BERKELEY, CA (UroToday.com) - Currently available predictive models fail to assist clinical decision making in prostate cancer patients who are potential candidates for radical prostatectomy. As such, new biomarkers would be welcome. In a preliminary single-centre study, we found that p2PSA and its derivatives are strong predictors of prostate cancer characteristics at final pathology after radical prostatectomy. However, these initial findings require validation by an independent set of prospective observations, collected on a different set of patients from different centres and by different investigators. We tested the hypothesis that prostate specific antigen (PSA) isoform p2PSA and its derivates, percentage of p2PSA to free PSA (%p2PSA) and the prostate health index (PHI), predict prostate cancer characteristics at final pathology.
We conducted an observational prospective multicentre European study that included 489 consecutive patients treated with radical prostatectomy for prostate cancer. Logistic regression models were fitted to test the predictors of pT3 stage or / and pathological Gleason score ≥ 7 and to determine their predictive accuracy. The base multivariable model included total PSA, digital rectal examination (negative vs. positive), biopsy Gleason score (≤ 6 vs. 7 vs. ≥ 8), and percentage of positive biopsy cores. Decision curve analysis provided an estimate of the net benefit obtained adding p2PSA, %p2PSA, or PHI to the base multivariable model.
Overall, 344 patients (70%) were affected by pT3 disease or pathological Gleason score ≥ 7, while pT3 disease and pathological Gleason score ≥ 7 were present in 126 patients (26%). In the first step of our analyses, we tested the association of index tests (namely, p2PSA, %p2PSA, and PHI) with adverse pathological characteristics. At univariable analyses, p2PSA, %p2PSA, and PHI were significant predictors of pT3 disease or/and pathologic Gleason score ≥7 (all p ≤ 0.001). Moreover, PHI was the most accurate biomarker predicting pT3 disease or/and pathological Gleason Score ≥ 7 (AUC: 0.69 and 0.74, respectively). In the second step of our analyses, we assessed discrimination added by index tests to the base model. The inclusion of PHI significantly increased the predictive accuracy of the base model by 2.3% (p=0.003) for the prediction of pT3 disease or pathological Gleason Score ≥ 7, as well as 2.4% (p=0.01) when considering pT3 disease and pathological Gleason Score ≥ 7. Finally, in the third step of our analyses, we evaluated clinical implications using decision curve analysis. Despite their independent predictor status at multivariable analysis, models including %p2PSA and PHI did not evidently result in a greater net benefit when plotted against various threshold probabilities.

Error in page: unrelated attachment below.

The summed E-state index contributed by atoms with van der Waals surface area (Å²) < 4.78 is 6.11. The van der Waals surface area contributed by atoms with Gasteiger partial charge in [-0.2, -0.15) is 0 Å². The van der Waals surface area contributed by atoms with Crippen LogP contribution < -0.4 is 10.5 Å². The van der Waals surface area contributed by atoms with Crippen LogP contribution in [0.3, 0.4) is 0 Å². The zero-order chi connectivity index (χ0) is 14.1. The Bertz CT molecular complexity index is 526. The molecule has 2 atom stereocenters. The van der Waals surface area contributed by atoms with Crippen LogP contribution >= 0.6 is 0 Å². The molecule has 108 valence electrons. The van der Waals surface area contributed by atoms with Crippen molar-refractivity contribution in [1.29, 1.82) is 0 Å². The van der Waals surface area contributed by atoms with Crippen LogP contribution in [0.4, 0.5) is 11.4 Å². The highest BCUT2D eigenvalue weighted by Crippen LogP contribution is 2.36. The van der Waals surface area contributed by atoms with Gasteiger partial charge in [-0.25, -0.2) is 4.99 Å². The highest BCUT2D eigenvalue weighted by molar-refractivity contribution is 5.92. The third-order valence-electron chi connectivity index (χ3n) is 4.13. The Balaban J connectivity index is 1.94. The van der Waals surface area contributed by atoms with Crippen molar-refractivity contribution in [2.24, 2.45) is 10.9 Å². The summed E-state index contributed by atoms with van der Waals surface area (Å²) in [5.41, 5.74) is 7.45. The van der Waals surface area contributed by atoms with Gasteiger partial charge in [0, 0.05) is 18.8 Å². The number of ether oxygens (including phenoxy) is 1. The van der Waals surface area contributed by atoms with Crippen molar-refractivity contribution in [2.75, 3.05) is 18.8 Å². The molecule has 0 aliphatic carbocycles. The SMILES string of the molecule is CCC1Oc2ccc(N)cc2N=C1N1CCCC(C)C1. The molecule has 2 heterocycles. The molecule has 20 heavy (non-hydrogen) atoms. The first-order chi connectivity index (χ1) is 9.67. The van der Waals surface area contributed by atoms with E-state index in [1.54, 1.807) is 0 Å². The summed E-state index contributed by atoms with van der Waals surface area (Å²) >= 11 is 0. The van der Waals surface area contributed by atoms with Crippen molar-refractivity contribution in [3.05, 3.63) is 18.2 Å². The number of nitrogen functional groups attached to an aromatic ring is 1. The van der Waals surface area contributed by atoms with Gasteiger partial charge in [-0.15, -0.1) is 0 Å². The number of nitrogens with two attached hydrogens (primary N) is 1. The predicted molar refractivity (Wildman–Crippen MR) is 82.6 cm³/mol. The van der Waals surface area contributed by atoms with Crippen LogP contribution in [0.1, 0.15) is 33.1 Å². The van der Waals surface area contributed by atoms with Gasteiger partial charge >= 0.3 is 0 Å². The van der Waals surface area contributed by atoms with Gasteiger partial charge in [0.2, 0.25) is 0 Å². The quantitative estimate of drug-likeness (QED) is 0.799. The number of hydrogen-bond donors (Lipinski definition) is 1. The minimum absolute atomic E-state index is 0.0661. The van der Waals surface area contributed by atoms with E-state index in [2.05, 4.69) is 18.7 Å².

In conclusion, %p2PSA and PHI are significant predictors of unfavorable prostate cancer characteristics at final pathology. However, %p2PSA and PHI do not provide a greater net benefit to clinical decision making.
Nicola Fossati, Nicolo Maria Buffi, Alessandro Larcher, Giorgio Guazzoni, and Massimo Lazzeri as part of Beyond the Abstract on UroToday.com. This initiative offers a method of publishing for the professional urology community. Authors are given an opportunity to expand on the circumstances, limitations etc... of their research by referencing the published abstract.
Division of Oncology/Unit of Urology, IRCCS Ospedale San Raffaele – Ville Turro, Milan Italy
Preoperative prostate-specific antigen isoform p2PSA and its derivatives, %p2PSA and Prostate Health Index, predict pathologic outcomes in patients undergoing radical prostatectomy for prostate cancer: Results from a multicentric European prospective study - Abstract